Robin Roberts became known to many across the country as one of the first female sports anchors on ESPN in the 1990's and today, she greets viewers each day as the beloved co- anchor of the country's leading morning show Good Morning America. Roberts has spent nearly two decades on GMA where she delivers the day's news, travels the country and world reporting high-profile assignments and conducts thoughtful interviews with entertainers, athletes and politicians, among others. She has blazed a trail for women in broadcasting, but it is also her personal journey that has served as an inspiration to countless people as she has overcome life-threatening illnesses twice, as America watched. The 2013 ESPYS will recognize the strength and courage Roberts has displayed throughout her life and career by honoring her with the Arthur Ashe Courage Award.
Roberts love of sports started when she was a child in Mississippi where she was both a champion bowler and a high school basketball star. In 1983, Roberts graduated cum laude from Southeastern Louisiana University, where she played four seasons for the Lady Lions basketball team. She ranks among the team's leaders for points scored, rebounds, field goals made and games played. In 1994, Roberts was inducted in the Women's Institute on Sport and the Education Foundation's Hall of Fame. Roberts was also inducted into the Women's Basketball Hall of Fame as part of the 2012 class for her contributions to the game of women's basketball through her on-court activities and her broadcasting work.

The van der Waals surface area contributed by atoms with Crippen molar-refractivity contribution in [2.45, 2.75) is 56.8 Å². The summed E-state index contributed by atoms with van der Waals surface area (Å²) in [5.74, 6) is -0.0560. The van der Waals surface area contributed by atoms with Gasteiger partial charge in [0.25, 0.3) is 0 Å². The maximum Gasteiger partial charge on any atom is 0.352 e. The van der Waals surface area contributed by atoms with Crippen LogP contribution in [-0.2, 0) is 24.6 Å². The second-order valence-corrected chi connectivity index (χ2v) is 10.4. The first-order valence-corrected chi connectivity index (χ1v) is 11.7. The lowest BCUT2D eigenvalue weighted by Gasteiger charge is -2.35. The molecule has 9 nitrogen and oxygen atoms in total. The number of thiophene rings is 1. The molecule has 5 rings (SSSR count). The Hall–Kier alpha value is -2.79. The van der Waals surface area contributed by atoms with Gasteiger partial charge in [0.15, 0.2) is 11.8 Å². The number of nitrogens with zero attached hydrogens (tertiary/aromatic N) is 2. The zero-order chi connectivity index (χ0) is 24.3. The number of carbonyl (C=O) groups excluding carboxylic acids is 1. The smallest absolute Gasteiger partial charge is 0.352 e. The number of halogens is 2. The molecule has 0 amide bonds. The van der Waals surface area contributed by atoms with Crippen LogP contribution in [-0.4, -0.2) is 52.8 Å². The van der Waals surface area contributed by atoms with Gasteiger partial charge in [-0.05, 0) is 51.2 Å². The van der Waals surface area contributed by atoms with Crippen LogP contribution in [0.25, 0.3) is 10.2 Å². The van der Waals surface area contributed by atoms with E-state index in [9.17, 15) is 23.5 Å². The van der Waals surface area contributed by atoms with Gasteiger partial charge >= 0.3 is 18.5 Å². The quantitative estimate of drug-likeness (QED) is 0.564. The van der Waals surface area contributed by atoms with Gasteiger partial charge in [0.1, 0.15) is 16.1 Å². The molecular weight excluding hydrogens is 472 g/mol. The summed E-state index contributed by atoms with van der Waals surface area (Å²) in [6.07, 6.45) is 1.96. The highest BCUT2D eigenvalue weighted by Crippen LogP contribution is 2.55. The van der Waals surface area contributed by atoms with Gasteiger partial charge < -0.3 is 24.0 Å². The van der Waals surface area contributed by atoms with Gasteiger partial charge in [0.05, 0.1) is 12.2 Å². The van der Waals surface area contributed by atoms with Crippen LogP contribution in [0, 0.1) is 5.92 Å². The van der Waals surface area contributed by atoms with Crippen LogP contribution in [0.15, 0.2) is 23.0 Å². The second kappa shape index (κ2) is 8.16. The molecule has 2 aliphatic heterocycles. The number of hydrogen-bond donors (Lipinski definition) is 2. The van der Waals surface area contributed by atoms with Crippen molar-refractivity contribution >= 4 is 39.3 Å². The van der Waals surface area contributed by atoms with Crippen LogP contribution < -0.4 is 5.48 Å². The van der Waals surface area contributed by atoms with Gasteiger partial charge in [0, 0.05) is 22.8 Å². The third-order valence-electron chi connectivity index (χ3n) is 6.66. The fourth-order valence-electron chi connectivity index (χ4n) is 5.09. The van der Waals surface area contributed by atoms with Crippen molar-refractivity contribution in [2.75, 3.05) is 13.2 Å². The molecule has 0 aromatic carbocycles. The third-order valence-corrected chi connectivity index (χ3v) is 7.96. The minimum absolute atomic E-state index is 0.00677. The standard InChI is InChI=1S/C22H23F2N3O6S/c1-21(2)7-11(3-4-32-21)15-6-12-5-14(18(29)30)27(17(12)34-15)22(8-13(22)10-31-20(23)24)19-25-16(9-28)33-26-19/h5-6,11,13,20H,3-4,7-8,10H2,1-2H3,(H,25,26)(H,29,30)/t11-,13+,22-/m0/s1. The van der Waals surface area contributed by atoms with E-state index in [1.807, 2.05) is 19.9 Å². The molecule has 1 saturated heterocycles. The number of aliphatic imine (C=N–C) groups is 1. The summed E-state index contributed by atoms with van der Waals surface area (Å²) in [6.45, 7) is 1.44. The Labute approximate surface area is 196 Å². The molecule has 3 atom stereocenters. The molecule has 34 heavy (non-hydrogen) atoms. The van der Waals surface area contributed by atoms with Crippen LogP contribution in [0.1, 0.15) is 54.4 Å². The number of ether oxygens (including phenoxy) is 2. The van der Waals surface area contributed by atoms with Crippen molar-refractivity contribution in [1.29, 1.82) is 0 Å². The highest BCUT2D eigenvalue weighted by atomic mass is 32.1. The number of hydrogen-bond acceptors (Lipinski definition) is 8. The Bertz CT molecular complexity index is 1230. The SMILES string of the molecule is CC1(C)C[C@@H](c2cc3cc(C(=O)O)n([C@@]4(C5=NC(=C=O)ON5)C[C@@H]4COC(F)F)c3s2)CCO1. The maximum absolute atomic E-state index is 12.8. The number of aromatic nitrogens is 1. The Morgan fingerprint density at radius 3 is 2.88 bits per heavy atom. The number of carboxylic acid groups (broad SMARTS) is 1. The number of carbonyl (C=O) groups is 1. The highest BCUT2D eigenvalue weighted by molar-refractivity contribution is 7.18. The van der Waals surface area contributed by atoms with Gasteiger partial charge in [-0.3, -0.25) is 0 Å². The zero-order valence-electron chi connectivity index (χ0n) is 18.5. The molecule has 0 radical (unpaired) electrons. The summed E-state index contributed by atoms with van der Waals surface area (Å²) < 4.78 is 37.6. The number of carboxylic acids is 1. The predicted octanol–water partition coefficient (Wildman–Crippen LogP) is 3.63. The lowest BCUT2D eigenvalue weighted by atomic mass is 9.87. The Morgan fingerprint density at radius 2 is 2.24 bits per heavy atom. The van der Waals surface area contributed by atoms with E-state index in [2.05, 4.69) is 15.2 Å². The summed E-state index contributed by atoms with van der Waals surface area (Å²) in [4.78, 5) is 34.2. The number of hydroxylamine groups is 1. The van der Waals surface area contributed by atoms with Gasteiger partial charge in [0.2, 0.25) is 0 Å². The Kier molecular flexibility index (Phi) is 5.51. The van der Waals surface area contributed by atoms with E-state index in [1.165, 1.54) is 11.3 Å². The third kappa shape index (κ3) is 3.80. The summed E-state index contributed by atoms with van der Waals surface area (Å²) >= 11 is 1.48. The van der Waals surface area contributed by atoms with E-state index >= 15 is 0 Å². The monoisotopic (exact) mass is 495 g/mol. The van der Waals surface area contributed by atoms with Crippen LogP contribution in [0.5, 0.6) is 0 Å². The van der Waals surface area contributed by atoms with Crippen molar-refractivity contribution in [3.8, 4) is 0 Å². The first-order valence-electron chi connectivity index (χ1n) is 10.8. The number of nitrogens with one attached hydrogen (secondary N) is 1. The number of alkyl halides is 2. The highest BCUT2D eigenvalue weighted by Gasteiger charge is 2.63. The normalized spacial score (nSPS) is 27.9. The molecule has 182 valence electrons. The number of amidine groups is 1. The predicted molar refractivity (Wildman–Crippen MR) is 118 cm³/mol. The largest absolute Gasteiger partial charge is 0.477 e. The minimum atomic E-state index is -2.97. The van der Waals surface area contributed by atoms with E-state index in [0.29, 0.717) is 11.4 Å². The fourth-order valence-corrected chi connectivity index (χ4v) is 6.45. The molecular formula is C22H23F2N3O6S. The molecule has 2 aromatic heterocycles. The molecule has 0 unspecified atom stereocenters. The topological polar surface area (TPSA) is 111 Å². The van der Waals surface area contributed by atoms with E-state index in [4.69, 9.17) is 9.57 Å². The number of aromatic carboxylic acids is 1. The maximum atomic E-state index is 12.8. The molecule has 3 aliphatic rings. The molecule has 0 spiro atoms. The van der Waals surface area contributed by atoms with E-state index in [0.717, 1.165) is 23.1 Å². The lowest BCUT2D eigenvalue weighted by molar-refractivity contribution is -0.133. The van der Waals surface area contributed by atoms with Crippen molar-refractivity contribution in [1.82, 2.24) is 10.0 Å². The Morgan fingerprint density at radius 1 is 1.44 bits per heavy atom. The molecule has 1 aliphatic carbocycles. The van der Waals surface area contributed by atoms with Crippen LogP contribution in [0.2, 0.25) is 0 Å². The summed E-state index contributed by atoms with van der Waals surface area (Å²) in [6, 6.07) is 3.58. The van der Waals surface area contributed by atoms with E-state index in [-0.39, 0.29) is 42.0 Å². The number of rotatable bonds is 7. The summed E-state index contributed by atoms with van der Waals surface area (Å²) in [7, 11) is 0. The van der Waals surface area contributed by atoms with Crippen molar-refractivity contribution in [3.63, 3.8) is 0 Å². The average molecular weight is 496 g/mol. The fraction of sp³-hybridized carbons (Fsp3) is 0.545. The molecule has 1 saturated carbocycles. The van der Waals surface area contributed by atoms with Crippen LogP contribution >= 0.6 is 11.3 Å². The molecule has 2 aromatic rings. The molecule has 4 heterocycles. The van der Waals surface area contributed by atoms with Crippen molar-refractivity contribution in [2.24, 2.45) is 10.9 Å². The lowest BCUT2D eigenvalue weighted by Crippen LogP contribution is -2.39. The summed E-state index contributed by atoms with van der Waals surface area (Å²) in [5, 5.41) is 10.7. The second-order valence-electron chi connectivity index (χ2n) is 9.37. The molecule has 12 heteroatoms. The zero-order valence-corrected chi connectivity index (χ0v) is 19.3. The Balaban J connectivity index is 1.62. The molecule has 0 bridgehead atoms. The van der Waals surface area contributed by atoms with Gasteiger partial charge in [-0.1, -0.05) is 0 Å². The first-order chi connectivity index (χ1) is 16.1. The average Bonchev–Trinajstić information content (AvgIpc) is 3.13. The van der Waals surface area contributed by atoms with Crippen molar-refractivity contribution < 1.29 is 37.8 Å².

Roberts began her broadcasting career three decades ago as a sports radio anchor and reporter while still in college. She later held several anchor/reporter jobs in Mississippi, Tennessee and Atlanta before she joined ESPN as an anchorwoman for SportsCenter and NFL Primetime in February 1990. During her tenure at ESPN, Roberts national popularity grew as she took on additional roles including hosting ABC's Wide World of Sports, serving as a play-by-play announcer for sports such as tennis and figure skating, and, in a ground-breaking moment, she stepped in to become the first woman to host an NFL pre-game show during the playoffs, as a substitute for John Saunders. In 1995, the Emmy-award winning Roberts also began working as a featured reporter for Good Morning America and for a decade, Roberts worked at both companies until being named co-anchor for GMA in 2005.
In 2007, Roberts' professional and personal worlds collided as she chose to turn the cameras on herself when she was diagnosed with breast cancer. She empowered viewers as they followed her journey to successfully beat the disease and began speaking out on breast cancer awareness and treatment. Her courageous public battle has been recognized with honors from organizations around the country, including The Susan G. Komen Foundation.
Just five years later, Roberts would face the toughest time of her life. In 2012, she announced she was diagnosed with a rare blood disorder, MDS (myelodysplastic syndrome), and she would be taking leave from GMA to receive a bone marrow transplant from her sister, Sally-Ann Roberts. Roberts brave battle with MDS brought attention to the illness and greatly increased the number of donors to the Be the Match Foundation, reportedly the world's largest registry of potential bone marrow donors. Roberts returned to her seat at the anchor desk on February 20, just five months to the day since she underwent her bone marrow transplant.